cherry

[cher-ee]
noun, plural cherries.
1.
the fruit of any of various trees belonging to the genus Prunus, of the rose family, consisting of a pulpy, globular drupe enclosing a one-seeded smooth stone.
2.
the tree bearing such a fruit.
3.
the wood of such a tree.
4.
any of various fruits or plants resembling the cherry.
5.
bright red; cerise.
6.
Slang: Often Vulgar.
a.
the hymen.
b.
the state of virginity.
7.
Slang.
a.
something new or unused.
b.
a novice.
8.
Underworld Slang. a first offender.
9.
Bowling. the striking down of only the forward pin or pins in attempting to make a spare.
adjective
10.
bright-red; cerise.
11.
(of food and beverages) made with or containing cherries or cherrylike flavoring: cherry pie; cherry soda.
12.
(of furniture, woodwork, etc.) made of or covered or decorated with wood from the cherry tree.
13.
Slang: Often Vulgar. being a virgin.
14.
Slang.
a.
new or unused: a three-year-old car in cherry condition.
b.
inexperienced; being an innocent novice.

Origin:
1300–50; Middle English cheri variant of chirie, back formation from Old English ciris- (taken for plural) ≪ Vulgar Latin *ceresium for *cerasium (Latin cerasum) < Greek kerásion cherry

cherrylike, adjective

chérie, cherry.
Dictionary.com Unabridged

Cherry

[cher-ee]
noun
Donald Eugene ("Don") 1936–95, U.S. jazz trumpeter.
Dictionary.com Unabridged
Based on the Random House Dictionary, © Random House, Inc. 2014.
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Collins
World English Dictionary
cherry (ˈtʃɛrɪ)
 
n , pl -ries
1.  See also bird cherry any of several trees of the rosaceous genus Prunus, such as P. avium (sweet cherry), having a small fleshy rounded fruit containing a hard stone
2.  the fruit or wood of any of these trees
3.  any of various unrelated plants, such as the ground cherry and Jerusalem cherry
4.  a.  a bright red colour; cerise
 b.  (as adjective): a cherry coat
5.  slang virginity or the hymen as its symbol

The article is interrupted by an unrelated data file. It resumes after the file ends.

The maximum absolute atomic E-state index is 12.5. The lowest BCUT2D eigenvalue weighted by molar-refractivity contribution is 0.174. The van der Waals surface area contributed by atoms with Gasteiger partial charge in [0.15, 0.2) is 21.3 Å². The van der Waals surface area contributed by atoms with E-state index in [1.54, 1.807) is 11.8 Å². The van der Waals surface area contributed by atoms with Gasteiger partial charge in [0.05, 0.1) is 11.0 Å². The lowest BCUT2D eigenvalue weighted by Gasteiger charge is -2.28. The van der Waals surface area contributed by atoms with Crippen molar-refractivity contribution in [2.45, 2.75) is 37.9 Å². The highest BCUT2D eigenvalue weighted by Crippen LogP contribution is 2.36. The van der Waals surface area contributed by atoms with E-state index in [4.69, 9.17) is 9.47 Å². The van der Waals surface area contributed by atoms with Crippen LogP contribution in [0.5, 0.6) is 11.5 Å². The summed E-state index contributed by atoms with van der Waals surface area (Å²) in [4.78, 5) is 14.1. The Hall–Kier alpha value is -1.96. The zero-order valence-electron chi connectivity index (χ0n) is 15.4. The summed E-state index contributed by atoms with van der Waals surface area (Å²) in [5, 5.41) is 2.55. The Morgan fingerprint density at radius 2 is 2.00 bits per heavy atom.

6.  (modifier) of or relating to the cherry fruit or wood: cherry tart
 
[C14: back formation from Old English ciris (mistakenly thought to be plural), ultimately from Late Latin ceresia, perhaps from Latin cerasus cherry tree, from Greek kerasios]
 
'cherry-like
 
adj

Collins English Dictionary - Complete & Unabridged 10th Edition
2009 © William Collins Sons & Co. Ltd. 1979, 1986 © HarperCollins
Publishers 1998, 2000, 2003, 2005, 2006, 2007, 2009
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Etymonline
Word Origin & History

cherry
1236, from Anglo-Fr. cherise (taken as a pl.), from O.N.Fr. cherise, from V.L. *ceresia, from late Gk. kerasian "cherry," from Gk. kerasos "cherry tree," possibly from a language of Asia Minor. O.E. had ciris "cherry" from W.Gmc. form of the V.L. word, but it died out after the Norman invasion and was
replaced by the French word. Meaning "maidenhead, virginity" is from 1889, U.S. slang, from supposed resemblance to the hymen, but perhaps also from the long-time use of cherries as a symbol of the fleeting quality of life's pleasures. Cherry-pick, in a pejorative sense, first recorded 1972.
Online Etymology Dictionary, © 2010 Douglas Harper
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Slang Dictionary

cherry definition


  1. n.
    an inexperienced person; a novice. : He's just a cherry. He don't know from nothing.
  2. n.
    the hymen. (Usually objectionable.) : You jerk! All you care about is scoring cherries!
Dictionary of American Slang and Colloquial Expressions by Richard A. Spears.Fourth Edition.
Copyright 2007. Published by McGraw-Hill Education.
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Example sentences
Out went banana, cherry and wintergreen and in came bright blue raspberry,
  lemon and green apple.
Cherry picking programs in demand will always provide better results than
  sustaining a broad set of courses and degrees.
So there was no cherry picking there to push up the rate.
Many cherry trees were planted to keep people on low incomes happy, and popular
  theatre flourished.
Images for cherry
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